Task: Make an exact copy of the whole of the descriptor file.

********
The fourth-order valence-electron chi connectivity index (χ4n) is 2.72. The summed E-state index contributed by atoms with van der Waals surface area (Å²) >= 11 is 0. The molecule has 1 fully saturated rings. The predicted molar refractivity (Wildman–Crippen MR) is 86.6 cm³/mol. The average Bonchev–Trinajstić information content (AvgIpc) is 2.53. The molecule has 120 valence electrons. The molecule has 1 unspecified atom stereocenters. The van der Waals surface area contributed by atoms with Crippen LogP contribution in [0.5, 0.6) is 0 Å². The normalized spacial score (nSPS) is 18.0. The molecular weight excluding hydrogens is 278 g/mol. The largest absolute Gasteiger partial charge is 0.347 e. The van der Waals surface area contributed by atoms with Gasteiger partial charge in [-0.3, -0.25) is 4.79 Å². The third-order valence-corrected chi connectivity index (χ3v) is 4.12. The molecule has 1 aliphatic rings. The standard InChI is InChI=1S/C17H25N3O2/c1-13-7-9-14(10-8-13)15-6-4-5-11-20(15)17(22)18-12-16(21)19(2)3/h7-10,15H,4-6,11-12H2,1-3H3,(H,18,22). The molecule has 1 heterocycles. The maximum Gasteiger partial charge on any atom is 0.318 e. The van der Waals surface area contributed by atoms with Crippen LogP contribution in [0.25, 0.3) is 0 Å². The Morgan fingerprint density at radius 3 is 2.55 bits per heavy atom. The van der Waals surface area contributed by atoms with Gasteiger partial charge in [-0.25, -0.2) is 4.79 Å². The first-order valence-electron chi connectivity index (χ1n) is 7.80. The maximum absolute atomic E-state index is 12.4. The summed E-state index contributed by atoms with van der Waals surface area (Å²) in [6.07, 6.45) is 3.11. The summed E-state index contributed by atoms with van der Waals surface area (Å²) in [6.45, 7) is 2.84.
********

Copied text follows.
The fourth-order valence-electron chi connectivity index (χ4n) is 2.72. The summed E-state index contributed by atoms with van der Waals surface area (Å²) >= 11 is 0. The molecule has 1 fully saturated rings. The predicted molar refractivity (Wildman–Crippen MR) is 86.6 cm³/mol. The average Bonchev–Trinajstić information content (AvgIpc) is 2.53. The molecule has 120 valence electrons. The molecule has 1 unspecified atom stereocenters. The van der Waals surface area contributed by atoms with Crippen LogP contribution in [0.5, 0.6) is 0 Å². The normalized spacial score (nSPS) is 18.0. The molecular weight excluding hydrogens is 278 g/mol. The largest absolute Gasteiger partial charge is 0.347 e. The van der Waals surface area contributed by atoms with Gasteiger partial charge in [-0.3, -0.25) is 4.79 Å². The third-order valence-corrected chi connectivity index (χ3v) is 4.12. The molecule has 1 aliphatic rings. The standard InChI is InChI=1S/C17H25N3O2/c1-13-7-9-14(10-8-13)15-6-4-5-11-20(15)17(22)18-12-16(21)19(2)3/h7-10,15H,4-6,11-12H2,1-3H3,(H,18,22). The molecule has 1 heterocycles. The maximum Gasteiger partial charge on any atom is 0.318 e. The van der Waals surface area contributed by atoms with Crippen LogP contribution in [0.25, 0.3) is 0 Å². The Morgan fingerprint density at radius 3 is 2.55 bits per heavy atom. The van der Waals surface area contributed by atoms with Gasteiger partial charge in [-0.25, -0.2) is 4.79 Å². The first-order valence-electron chi connectivity index (χ1n) is 7.80. The maximum absolute atomic E-state index is 12.4. The summed E-state index contributed by atoms with van der Waals surface area (Å²) in [6.07, 6.45) is 3.11. The summed E-state index contributed by atoms with van der Waals surface area (Å²) in [6.45, 7) is 2.84.